Wednesday, 15 June 2016

JS Bach's Chaconne for Saxophone Quartet

This piece of music originates as a movement from one of JS Bach's Partitas for solo violin - and as such is maybe the greatest single piece of music for that solo instrument. It is also well known in Busoni's transcription for piano - which is also one of my favourite pieces. Here it is done extremely well in a live performance by the Morosco Saxophone Quartet - a combination of soprano, alto, tenor and baritone saxes. Listen to the whole thing - the music is quite astonishingly inventive around a very simple repeating bass/ chordal structure (which is what a 'chaconne' is) - and the arrangement by a chap called Andrew Charlton brings out the variety beautifully.


la seganzu said...

I can't say I'm a fan of this arrangement, I found some of the alterations jarring. At the beginning Bach does a 3-1 pattern of dotted quarter eight into dotted eighth sixteenth, but this right from the start is double dotted quarter sixteenth. They also take time at the end of many phrases.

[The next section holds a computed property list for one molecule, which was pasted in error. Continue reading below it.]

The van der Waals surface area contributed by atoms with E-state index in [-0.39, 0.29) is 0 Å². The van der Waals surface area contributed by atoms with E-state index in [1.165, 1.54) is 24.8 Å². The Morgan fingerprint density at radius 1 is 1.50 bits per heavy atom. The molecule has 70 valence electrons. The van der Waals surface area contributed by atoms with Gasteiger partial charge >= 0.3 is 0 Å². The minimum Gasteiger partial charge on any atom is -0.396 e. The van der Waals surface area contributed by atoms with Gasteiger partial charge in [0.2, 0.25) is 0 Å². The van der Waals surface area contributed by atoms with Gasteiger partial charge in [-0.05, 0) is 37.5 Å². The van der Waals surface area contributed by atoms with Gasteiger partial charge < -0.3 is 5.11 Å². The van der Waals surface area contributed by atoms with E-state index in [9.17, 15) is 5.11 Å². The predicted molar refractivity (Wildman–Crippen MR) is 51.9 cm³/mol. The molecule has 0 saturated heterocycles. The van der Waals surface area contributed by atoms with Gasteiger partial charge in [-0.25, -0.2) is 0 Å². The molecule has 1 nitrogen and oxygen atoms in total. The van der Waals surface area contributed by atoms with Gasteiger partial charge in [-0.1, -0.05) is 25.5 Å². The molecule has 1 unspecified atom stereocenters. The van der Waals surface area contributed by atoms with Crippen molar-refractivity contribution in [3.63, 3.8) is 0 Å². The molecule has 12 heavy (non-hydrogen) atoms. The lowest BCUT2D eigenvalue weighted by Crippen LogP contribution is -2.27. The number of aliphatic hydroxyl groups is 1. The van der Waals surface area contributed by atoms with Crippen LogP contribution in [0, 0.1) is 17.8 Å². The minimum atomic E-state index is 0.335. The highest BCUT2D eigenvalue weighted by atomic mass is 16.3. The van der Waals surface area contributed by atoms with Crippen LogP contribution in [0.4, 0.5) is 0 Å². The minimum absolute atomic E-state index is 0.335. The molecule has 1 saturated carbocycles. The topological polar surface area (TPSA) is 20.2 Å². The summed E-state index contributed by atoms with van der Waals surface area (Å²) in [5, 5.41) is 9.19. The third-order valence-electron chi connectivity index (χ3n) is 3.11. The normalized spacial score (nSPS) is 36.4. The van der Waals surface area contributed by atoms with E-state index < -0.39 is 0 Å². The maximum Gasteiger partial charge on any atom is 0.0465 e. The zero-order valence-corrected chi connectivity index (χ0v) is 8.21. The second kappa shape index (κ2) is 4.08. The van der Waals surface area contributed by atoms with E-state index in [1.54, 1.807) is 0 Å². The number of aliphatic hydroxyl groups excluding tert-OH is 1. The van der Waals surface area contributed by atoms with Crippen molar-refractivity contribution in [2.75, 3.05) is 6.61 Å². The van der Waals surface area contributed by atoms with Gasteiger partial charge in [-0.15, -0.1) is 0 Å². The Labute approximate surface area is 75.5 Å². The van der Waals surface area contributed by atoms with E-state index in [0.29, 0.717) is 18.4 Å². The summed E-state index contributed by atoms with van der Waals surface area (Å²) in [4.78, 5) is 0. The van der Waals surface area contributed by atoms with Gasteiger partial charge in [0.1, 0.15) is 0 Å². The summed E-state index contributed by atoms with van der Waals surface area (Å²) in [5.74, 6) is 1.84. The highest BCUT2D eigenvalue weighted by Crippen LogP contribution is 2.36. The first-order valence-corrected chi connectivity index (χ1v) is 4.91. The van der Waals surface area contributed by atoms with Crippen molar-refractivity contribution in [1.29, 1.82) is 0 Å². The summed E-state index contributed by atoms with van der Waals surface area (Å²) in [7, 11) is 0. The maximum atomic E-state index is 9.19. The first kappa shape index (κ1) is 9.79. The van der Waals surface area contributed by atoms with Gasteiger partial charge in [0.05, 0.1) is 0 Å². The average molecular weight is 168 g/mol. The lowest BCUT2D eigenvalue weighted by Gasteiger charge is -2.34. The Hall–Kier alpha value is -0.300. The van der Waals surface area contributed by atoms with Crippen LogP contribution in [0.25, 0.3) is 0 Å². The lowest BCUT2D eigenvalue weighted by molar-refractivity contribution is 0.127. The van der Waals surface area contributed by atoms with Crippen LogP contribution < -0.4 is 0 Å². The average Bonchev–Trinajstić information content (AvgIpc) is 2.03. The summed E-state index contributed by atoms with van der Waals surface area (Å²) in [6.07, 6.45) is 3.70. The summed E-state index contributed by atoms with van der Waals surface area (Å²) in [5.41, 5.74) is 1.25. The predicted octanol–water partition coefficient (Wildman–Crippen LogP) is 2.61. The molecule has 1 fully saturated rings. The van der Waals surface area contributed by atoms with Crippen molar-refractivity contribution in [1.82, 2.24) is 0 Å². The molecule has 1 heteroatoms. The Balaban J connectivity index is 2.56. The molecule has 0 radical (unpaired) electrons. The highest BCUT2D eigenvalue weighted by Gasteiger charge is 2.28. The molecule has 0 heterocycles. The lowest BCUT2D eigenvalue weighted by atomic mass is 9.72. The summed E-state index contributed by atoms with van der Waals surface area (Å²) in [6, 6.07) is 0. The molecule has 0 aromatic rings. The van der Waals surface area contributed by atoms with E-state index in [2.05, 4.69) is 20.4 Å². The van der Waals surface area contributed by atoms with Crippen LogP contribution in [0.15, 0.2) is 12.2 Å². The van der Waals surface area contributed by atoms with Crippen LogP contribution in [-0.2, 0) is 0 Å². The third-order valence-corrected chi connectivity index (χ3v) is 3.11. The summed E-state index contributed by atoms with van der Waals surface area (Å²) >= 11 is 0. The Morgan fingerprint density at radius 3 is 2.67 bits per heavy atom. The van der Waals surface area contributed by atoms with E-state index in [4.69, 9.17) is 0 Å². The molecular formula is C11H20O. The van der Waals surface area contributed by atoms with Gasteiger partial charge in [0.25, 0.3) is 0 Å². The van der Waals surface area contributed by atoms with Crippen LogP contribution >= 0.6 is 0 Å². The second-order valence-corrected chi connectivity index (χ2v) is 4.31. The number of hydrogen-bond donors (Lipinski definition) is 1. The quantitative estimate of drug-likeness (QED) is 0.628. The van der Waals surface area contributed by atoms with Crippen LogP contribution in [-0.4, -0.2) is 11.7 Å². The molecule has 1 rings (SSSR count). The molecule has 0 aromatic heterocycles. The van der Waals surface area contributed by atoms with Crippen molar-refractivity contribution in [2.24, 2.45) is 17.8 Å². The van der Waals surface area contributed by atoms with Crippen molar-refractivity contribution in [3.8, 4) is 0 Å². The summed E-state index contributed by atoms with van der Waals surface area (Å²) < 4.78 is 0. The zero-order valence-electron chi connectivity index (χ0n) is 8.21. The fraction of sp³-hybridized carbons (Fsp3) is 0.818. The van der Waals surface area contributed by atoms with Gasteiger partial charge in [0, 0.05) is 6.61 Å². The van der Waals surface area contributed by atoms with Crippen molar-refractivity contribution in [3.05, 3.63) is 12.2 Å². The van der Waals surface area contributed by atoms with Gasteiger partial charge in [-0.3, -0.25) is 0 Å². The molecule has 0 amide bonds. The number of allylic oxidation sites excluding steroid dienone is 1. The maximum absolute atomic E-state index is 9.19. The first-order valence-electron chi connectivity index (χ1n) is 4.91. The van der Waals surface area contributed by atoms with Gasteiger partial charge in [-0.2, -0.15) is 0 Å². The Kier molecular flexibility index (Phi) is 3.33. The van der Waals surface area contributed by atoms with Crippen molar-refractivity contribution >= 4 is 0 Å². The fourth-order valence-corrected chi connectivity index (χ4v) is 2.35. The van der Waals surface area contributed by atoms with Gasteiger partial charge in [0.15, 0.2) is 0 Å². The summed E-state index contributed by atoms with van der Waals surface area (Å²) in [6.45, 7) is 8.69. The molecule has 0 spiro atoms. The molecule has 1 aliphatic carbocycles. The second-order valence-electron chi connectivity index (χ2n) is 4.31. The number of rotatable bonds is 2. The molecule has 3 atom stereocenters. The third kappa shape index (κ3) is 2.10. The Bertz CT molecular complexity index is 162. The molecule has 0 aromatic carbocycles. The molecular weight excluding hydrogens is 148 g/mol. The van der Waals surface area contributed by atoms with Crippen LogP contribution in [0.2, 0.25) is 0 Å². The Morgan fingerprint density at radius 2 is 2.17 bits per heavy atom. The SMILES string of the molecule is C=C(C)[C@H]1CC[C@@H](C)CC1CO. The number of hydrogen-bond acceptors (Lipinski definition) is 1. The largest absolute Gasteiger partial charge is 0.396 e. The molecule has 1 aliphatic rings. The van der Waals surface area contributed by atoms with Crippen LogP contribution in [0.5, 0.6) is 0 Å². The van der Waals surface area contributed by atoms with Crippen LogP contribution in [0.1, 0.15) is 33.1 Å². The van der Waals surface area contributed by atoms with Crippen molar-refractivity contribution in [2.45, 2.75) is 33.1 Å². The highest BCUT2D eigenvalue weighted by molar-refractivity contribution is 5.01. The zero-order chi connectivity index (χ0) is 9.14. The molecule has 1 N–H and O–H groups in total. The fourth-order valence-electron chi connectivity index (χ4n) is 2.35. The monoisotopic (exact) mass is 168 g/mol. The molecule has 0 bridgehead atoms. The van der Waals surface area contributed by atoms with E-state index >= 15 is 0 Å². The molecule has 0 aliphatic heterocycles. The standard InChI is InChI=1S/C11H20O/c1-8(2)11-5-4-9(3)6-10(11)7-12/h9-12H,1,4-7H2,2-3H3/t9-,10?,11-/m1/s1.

One aspect of the original that I find most beautiful is that it is flowing and continuous. It has a meditative quality. This arrangement is filled with stops and starts and shortened notes.

Bruce Charlton said...

@ls - I listened to it twice in a row, and found it very satisfying. It is such a strong piece - and it is by JSB - both of which mean that it is (in principle) robust to a wide range of interpretations and arrangements - but there is, of course, the over-riding fact of individual engagement and preference.

Bruce Charlton said...

Thanks to those who pointed out that the title said 'sex' ophone, now corrected. It was partly a typo, partly late-evening haste; but partly that I have crumby eyesight (as Holden Caulfield would have spelled it) and it wasn't obvious to me. (Also Blogger's spellchecker doesn't work on titles - even on the few occasions that it does work...)